This tutorial shows how to draw a regression line in SPSS. We encourage you to follow along by downloading and opening job_performance.sav, part of which are shown below.

Our data basically just hold job performance scores and IQ, motivation and social support which -supposedly- contribute to job performance. The meaning of our variables is seen under variable view, part of which is shown below.

For these data, we'd normally inspect all predictors simultaneously by means of multiple regression. This tutorial, however, will be **limited to the relation between motivation and job performance**. That is, we'll ignore IQ and social support for now.

## Regression Line Step 1: Scatterplot

So what does the relation between job performance and motivation look like? The best way to find out is running a scatterplot of these two variables as shown below. After doing so, we'll add a linear regression line to our plot to see whether it reasonably fits our data points.

As shown below, we usually plot the data values of our **dependent variable on the y-axis**. You could throw in a title at this point but we'll skip that for now.

## SPSS Basic Scatterplot Syntax

Completing the steps shown in the previous screenshots results in the syntax below.

***Simple scatterplot with performance on y-axis, motivation on x-axis.**

GRAPH

/SCATTERPLOT(BIVAR)=mot WITH perf

/MISSING=LISTWISE.

## Step 2: Adding the Regression Line

Double-clicking our scatterplot in the output viewer window will open it in a Chart Editor window. Navigating to immediately adds the desired regression line to our scatterplot. We don't have to change any of the default settings; we can just the dialog.

## Result

For a **prettier chart**, you could manually style it somewhat -again, double-click it for opening the Chart Editor. We tried to create an SPSS chart template for styling our scatterplot with a regression line but the newly added elements weren't affected by it so it didn't work.

## But are the Results Correct?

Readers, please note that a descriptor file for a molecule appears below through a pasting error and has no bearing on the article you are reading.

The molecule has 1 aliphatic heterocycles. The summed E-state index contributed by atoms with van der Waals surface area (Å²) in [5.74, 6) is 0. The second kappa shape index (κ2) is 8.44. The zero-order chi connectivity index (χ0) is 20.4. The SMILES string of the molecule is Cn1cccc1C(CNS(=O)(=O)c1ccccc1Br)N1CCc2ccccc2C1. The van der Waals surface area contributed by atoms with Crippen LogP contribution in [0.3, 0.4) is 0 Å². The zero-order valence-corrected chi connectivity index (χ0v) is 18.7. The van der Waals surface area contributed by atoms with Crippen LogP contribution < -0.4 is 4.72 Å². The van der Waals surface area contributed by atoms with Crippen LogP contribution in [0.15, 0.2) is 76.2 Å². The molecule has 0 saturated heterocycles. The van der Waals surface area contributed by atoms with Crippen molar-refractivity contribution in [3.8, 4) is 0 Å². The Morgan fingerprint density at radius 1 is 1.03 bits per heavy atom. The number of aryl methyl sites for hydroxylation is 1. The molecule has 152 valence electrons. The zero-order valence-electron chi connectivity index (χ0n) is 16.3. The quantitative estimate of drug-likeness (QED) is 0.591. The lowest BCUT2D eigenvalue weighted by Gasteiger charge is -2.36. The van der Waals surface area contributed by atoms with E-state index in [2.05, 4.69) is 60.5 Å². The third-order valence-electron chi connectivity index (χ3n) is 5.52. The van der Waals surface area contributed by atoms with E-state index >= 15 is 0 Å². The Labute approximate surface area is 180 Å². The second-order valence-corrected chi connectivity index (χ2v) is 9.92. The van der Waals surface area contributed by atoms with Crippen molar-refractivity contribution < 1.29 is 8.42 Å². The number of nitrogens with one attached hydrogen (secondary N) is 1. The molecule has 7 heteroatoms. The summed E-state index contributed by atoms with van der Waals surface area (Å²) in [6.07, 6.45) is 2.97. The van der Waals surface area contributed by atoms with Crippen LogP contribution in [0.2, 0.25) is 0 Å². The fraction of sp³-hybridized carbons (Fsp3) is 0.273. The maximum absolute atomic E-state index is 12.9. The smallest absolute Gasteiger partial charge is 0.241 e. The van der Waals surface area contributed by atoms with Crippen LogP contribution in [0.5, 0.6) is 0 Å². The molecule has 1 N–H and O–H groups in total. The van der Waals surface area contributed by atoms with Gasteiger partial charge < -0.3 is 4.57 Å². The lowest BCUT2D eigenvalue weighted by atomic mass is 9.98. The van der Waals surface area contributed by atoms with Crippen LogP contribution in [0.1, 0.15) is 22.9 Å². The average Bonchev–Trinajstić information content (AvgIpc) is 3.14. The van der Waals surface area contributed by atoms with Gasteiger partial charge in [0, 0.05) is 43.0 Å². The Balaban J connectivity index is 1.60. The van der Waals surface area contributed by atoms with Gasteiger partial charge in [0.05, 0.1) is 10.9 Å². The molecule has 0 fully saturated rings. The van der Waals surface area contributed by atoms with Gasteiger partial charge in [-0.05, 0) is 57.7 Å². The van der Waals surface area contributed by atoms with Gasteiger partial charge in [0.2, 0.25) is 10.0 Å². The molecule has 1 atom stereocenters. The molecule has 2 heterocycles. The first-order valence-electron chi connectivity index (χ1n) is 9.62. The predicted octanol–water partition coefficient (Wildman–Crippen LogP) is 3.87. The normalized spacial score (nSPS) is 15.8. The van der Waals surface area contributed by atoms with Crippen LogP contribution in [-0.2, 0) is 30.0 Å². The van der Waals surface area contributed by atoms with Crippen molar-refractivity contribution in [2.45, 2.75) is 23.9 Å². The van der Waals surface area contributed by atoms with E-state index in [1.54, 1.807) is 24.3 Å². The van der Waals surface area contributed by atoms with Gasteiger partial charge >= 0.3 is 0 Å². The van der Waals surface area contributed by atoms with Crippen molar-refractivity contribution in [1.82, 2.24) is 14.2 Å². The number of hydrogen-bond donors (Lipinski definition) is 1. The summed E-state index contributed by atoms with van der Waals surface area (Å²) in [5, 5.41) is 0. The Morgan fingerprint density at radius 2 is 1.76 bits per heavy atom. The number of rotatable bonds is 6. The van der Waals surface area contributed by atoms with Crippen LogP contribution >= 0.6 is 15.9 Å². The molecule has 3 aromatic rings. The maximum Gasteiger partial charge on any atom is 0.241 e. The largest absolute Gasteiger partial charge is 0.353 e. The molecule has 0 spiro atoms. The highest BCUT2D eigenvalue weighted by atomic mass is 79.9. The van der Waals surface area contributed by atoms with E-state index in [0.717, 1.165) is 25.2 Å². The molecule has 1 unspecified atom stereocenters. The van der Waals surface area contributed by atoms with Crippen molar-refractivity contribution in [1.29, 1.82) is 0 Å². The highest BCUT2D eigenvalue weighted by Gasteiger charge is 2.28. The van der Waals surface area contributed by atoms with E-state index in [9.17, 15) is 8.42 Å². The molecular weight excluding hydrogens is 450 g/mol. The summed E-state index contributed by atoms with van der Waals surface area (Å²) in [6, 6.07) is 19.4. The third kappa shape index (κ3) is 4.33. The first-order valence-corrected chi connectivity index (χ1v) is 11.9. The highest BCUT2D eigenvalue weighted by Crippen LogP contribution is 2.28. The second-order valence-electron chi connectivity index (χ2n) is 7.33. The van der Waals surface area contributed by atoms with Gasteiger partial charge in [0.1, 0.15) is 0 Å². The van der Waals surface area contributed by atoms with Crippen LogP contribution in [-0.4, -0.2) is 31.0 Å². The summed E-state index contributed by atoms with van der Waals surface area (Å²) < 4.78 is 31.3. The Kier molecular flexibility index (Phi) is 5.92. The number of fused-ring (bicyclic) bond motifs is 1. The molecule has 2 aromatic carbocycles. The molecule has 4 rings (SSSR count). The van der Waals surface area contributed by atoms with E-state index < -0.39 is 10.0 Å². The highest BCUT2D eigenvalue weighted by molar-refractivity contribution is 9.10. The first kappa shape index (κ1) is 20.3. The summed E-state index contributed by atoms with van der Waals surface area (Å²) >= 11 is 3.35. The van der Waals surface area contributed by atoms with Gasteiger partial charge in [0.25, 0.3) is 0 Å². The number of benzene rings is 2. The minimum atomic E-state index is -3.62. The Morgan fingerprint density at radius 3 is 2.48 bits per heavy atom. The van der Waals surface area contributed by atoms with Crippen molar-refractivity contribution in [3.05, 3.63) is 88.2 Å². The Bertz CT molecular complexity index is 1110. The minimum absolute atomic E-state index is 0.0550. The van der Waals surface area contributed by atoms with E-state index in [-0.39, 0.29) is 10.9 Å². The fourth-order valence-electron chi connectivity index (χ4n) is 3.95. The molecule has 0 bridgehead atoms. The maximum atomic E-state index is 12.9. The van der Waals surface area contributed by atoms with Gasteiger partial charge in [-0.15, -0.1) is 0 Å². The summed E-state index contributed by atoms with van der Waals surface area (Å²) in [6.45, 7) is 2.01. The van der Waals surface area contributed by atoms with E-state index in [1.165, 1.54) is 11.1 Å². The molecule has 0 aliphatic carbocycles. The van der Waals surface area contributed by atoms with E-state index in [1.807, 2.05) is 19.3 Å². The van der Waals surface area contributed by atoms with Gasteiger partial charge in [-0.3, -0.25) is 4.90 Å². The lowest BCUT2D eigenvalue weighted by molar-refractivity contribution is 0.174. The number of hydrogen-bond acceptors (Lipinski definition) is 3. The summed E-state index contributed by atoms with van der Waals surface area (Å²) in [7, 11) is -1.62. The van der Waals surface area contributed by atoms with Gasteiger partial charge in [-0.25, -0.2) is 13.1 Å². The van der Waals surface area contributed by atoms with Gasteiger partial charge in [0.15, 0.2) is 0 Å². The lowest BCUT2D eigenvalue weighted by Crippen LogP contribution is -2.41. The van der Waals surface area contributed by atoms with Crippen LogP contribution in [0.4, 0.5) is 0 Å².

The ease with which we added our regression line without actually running REGRESSION made us a bit suspicious about the results. The syntax below -generated from

- should yield a regression equation identical to the one in our scatterplot.***Simple regression for double checking regression line results.**

REGRESSION

/MISSING LISTWISE

/STATISTICS COEFF OUTS R ANOVA

/CRITERIA=PIN(.05) POUT(.10)

/NOORIGIN

/DEPENDENT perf

/METHOD=ENTER mot.

## Results

We find the r square value in our scatterplot in the **Model Summary** table (keep in mind that we usually prefer R-square adjusted instead).

, The unstandardized coefficients in our **Coefficients** table also correspond to our scatterplot. We can be confident about the regression line we added to it.

## Final Note

Now **what if I need 10 regression lines?** Or 100? I surely don't want to process 100 scatterplots manually. Unfortunately, I didn't find any way for adding them by syntax. If anyone has a suggestion on that, I'd love to hear it!

Thanks for reading!

## This tutorial has 17 comments

## By Ruben Geert van den Berg on January 17th, 2019

Hi Erik!

That's interesting! What you refer to is a Python based extension that's included with the Python essentials. Indeed, I no longer see the dialogs in version 25 either. Strange indeed.

Also note that the chart builder -starting from version 25- can create syntax for a scatterplot with a regression line, possibly for subgroups. The latter option comes in handy if you're looking for interaction effects.

## By Erik Mønness on January 17th, 2019

These commands generate 2 overlayed regression plots

STATS REGRESS PLOT YVARS=Lonn15 XVARS=Aar COLOR=Kjonn

/OPTIONS CATEGORICAL=BARS GROUP=1 INDENT=15 YSCALE=75

/FITLINES LINEAR APPLYTO=GROUP.

In version24, ther was a Regression plot In version 25, the menue is removed, but the commands work.